Summer Change: Warning When You Get Disconnected from the Server
The behind-the-scenes changes we've made in the online course system have allowed for a number of things, one of the more pedestrian but important of which is significantly improved internal monitoring of your activity in an online course. A side effect of this improved internal monitoring is the ability to let you stay on course Web sites longer without getting signed out, and the ability for us to let you know when you may have been disconnected from a course Web site.
When you sign in to your online courses, you remain signed in and able to access the pages in your online courses until a certain period of inactivity is reached. This is generally not an issue because most people don't spend 30 or 45 minutes on a single page. However, there are situations when you may spend a long time on a single page. If you watch a particularly long lecture section, for example, you may get logged out because you're sitting on the same page for a long time without any activity (that the server can see). More importantly, if you take an exam with a time limit of 90 minutes or two hours, you sit on the exam page for that entire time. This can result in a logout because of lack of activity or, more problematically, a loss of Internet connectivity if you are on a wireless connection.
A brief detour is probably necessary here to explain why this happens: when you are on a wireless connection, you are given an "address" on the Internet so that Web sites can find you, uniquely identify you, and send you the Web pages or information that you have requested. Most wireless systems will take back that "address" after a certain amount of inactivity. This is particularly true of wireless systems at schools, workplaces, and public spaces. They have only so many addresses to give out, so they take them back if you haven't been doing anything for 10 or 15 minutes, so that someone else might use that same address. When your address has been taken back and actually need to do something again, you're given a new "address" on the Internet by the wireless system.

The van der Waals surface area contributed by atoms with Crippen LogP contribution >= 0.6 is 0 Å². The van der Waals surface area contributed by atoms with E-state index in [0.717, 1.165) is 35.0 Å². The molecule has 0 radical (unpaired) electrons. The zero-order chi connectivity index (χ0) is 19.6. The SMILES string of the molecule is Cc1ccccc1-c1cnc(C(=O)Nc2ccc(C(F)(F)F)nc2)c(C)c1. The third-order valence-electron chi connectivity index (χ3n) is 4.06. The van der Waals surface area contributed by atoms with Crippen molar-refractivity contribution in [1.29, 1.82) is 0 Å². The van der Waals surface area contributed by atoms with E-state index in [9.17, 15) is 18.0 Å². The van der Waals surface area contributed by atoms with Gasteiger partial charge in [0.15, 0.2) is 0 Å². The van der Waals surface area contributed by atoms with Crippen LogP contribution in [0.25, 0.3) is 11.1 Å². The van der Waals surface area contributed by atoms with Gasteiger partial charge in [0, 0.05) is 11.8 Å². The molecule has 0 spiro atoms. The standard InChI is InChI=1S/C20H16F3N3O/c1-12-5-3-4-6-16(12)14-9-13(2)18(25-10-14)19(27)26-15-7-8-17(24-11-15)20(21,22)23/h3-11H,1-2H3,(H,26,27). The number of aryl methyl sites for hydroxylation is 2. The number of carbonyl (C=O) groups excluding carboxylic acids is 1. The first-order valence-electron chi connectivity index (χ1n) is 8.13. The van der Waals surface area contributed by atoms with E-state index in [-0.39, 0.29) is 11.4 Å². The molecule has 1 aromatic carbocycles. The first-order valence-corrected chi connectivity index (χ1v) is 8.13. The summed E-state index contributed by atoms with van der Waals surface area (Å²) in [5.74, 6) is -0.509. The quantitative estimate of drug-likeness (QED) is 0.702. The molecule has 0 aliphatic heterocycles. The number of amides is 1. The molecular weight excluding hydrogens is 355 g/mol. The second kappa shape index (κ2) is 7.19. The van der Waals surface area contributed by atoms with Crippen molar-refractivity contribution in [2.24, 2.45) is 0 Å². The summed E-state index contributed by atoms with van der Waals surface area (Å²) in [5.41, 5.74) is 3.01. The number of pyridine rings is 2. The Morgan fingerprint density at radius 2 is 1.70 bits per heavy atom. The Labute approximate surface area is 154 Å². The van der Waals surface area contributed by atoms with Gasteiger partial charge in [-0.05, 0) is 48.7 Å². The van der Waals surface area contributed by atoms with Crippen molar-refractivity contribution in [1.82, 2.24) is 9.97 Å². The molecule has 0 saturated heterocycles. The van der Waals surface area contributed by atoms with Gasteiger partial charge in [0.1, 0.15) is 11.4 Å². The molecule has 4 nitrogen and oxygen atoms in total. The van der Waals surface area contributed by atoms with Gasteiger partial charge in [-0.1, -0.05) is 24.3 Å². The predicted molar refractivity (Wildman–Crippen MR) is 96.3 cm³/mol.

The problem here is that when you are given a new "address," it may not match up with your old address, and the Web site to which you were previously connected will say "I don't know who you are because I don't recognize you as being signed in." This results in you being asked to sign in to a site again, and if you've been taking an online exam that you can only access once, this can be a bad thing.
The behind-the-scenes changes we've made in the online course system now allow us to warn you if it appears that you've lost your connection to the course Web site server for one of the reasons listed above. If the system detects that it can't connect to the course Web site server or that the course Web site server doesn't recognize you any more, a yellow warning box will fade in at the bottom of the screen. If you're taking an online exam, that yellow warning box is a prompt to copy and paste your answers in to a Word document so you don't lose your work. (If you've become disconnected from the Internet, you can't submit your exam.)
If the disruption in the connection to the course Web site is temporary, the yellow warning box will update to let you know that all appears to be OK again, and will fade away shortly thereafter.
We hope this small addition to the online course system will be useful, especially to those students in remote parts of the world, with less than reliable Internet connections.